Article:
Director Matthew Dunster has decided to strip away ‘the chintz and the chaises-lougues’ of that era to bring it afresh to the stage. By the end one can see why he wanted to revive this forgotten play.
The play is a take on the whodunit genre, where the mystery is solved by the potential suspects. After the infirm Maurice Tabert Jamie de Courcey suddenly dies, suspicions arise amongst the family members that he had been murdered.
Within a white, sterile, art deco house, the play discusses the consequences that would follow a murder investigation. Even the innocent are dragged in to the point where the revelations are brought together in an emotionally overwhelming climax. However at times so many themes run through the play that one starts to wonder what point is actually being made.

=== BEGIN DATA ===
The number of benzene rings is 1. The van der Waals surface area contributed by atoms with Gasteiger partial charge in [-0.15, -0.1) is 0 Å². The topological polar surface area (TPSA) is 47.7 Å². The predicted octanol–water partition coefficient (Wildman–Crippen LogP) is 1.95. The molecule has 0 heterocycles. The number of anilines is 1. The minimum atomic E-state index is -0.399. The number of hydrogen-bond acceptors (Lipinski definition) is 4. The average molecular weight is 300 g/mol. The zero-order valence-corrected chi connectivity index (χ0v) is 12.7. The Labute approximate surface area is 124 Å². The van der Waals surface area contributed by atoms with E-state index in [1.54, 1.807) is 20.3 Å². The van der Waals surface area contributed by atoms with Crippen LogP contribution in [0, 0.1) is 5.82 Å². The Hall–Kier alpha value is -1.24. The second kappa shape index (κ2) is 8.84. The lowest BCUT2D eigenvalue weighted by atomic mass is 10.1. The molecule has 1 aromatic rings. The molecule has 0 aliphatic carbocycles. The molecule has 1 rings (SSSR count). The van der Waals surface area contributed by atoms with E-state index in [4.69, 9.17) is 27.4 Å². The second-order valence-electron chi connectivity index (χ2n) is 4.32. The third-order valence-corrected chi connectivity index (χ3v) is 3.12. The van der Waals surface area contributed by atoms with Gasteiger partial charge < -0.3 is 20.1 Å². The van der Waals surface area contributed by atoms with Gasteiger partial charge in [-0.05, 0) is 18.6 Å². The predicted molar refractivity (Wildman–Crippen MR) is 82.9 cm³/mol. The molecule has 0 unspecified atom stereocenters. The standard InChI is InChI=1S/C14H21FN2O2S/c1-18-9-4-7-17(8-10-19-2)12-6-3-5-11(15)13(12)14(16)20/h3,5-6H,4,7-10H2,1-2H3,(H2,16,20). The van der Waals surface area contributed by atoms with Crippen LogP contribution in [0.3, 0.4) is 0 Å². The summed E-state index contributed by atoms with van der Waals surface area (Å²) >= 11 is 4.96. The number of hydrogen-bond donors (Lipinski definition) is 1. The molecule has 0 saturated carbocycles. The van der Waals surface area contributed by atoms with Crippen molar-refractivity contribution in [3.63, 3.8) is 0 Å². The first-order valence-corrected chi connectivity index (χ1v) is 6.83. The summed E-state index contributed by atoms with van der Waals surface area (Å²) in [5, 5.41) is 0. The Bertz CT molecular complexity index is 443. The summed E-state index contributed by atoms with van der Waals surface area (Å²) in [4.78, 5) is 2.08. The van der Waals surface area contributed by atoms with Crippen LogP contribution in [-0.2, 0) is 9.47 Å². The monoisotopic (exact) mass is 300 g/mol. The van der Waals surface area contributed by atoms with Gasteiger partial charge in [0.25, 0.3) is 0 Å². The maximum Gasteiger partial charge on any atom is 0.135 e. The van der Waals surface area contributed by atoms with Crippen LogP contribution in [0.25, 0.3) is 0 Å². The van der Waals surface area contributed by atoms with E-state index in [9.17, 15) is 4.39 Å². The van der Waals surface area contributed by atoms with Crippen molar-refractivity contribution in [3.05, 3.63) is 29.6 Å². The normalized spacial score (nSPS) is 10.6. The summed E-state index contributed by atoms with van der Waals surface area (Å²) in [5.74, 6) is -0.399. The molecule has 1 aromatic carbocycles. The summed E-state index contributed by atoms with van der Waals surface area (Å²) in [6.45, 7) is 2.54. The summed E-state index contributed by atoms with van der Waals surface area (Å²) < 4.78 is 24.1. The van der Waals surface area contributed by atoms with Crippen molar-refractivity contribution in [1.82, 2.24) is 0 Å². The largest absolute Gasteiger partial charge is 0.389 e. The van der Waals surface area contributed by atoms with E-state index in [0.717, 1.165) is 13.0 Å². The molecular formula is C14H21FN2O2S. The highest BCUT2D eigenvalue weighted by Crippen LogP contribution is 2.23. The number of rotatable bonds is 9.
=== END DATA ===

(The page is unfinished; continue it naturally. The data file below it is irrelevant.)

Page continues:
The cast on the whole are very good. Although his part is necessarily cut short Jamie de Courcey is a lively, but pained, Maurice. Sarah Churm also gives a fine performance as the frank and obedient, yet kind and faithful Nurse Wayland.
Robert Demeger is a jovial Major Liconda, but he gradually takes a sincere and scrutinizing role in the mystery. Beatriz Romilly’s dialogue however seems a bit stilted as she attempts to perfect an RP accent as Maurice’s wife, Stella Talbert.
What is revealed by the end is worth waiting, and the cast play their parts well as the drama unfolds. Just expect a few convoluted situations along the way.